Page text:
Monday, November 3, 2014

The Case of George Washington

To date, when speaking of American presidents, I have illustrated those I consider the worst examples of American leadership, at least from the monarchist perspective which is what we are all about here. It may surprise some to read that I shall not be taking the same course with the subject of today, the first American president; George Washington. Why is that, you ask? Simply because I do not consider Washington to have been a bad president at all. Not flawless, certainly, as none can be but he was, I think, on the whole, one of the better American presidents. Now, before any Yankee Doodle patriots get too excited, let me state up front that there should be no denying the fact that George Washington was a traitor to his king and country and someone who, had he ever been taken by the British, could have been justly executed as such. The man broke his solemn oath to his monarch and that cannot be denied, justified or shrugged off. It is also true that, as the first American president, he was exalted as no American politician ever was until Abraham Lincoln. Because of this, hero worship has created a totally inaccurate view of George Washington in the popular imagination. What perplexes me the most is that it seems he is often given the most praise in the area where it is least deserved.

Most obvious, so obvious in fact that hardly anyone takes it seriously anymore, is the idea that George Washington was so pristinely honest that he was known as the man who “could not tell a lie”. Everyone has probably heard the story about little George Washington and the cherry tree and most everyone probably knows that it did not happen. What is a fact is that George Washington helped start the French & Indian War and signed a confession admitting to the assassination of a French officer by the force under his command. Washington later denied this and claimed that he didn’t know what he was signing but, either way, whether out of ignorance or intent, he had certainly been dishonest -to one side or the other. He also certainly lied when he gave his oath of allegiance as he later broke that oath to take part in the War for Independence. The incident surrounding the death of the French officer, Jumonville, is also revealing about two more misconceptions surrounding George Washington; one that he was a humble man and the second that he was a great military leader.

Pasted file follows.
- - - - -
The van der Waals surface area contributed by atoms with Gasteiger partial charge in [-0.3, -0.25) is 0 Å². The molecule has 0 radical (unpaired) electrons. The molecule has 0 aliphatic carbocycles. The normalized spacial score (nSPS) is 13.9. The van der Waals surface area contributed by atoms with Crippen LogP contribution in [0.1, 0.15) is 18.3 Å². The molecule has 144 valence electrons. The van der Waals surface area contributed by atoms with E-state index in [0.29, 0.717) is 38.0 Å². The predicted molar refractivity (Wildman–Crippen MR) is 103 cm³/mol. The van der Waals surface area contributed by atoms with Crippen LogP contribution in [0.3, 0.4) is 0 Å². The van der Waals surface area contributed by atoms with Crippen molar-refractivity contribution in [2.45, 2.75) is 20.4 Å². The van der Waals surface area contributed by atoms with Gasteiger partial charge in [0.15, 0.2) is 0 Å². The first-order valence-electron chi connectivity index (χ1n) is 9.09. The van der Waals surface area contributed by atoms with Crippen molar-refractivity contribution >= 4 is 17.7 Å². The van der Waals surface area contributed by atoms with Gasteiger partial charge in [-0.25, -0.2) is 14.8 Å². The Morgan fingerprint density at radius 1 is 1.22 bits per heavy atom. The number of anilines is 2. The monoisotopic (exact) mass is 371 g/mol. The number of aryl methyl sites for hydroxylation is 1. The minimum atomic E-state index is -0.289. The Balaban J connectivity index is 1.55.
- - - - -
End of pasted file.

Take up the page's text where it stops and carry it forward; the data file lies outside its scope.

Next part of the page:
One could say many things about George Washington but humble he certainly was not. His entire life was one episode after another of his grasping for the next rung of the social ladder. When he started the French & Indian War some of his own countrymen at the time thought that he had gone off to pick a fight with France in the hope of advancing his own military career. We certainly know that one of his first things which led to his break with Great Britain was his failure to secure a commission in the regular army and his offense at the way militia officers were treated as being beneath regular army officers. After the war, he secured an immense fortune for himself by marrying a widow with four children who just happened to be the largest landowner in Virginia following the death of her husband. This was also the man who, when the Continental Army was being formed at the start of the War for Independence, showed up to Congress wearing his old militia uniform from the French & Indian War, blatantly advertising himself for the position of commander of the army. It makes his feigned protests at fearing he was not up to the challenge ring very hollow (even though he was perfectly right on that score).

It is also true that George Washington was a slave owner and though some have tried to temper this part of his life to make him more palatable to modern audiences, it is a futile effort. Known for having very bad teeth, even early in life, Washington was not averse to having teeth extracted from his slaves when he needed some new ones -and I doubt any pain-killers were involved in the process. This was also the man who, as a military commander, blamed his soldiers for lost battles, indeed who cursed them roundly to their faces and asked sarcastically how he could be expected to win a war with such incompetent material to work with. He certainly felt little to no affinity for the common soldier as was demonstrated during the famously harsh winter the army spent at Valley Forge where many soldiers starved and froze to death. Washington certainly did not share their discomfort but was billeted quite comfortably, miles away in a warm mansion, feasting and holding parties and dances (he did love to dance). Was he behaving any differently than any other general of an army? No, not most of them to be sure, but then most are not held up to be examples of great humility like Washington either.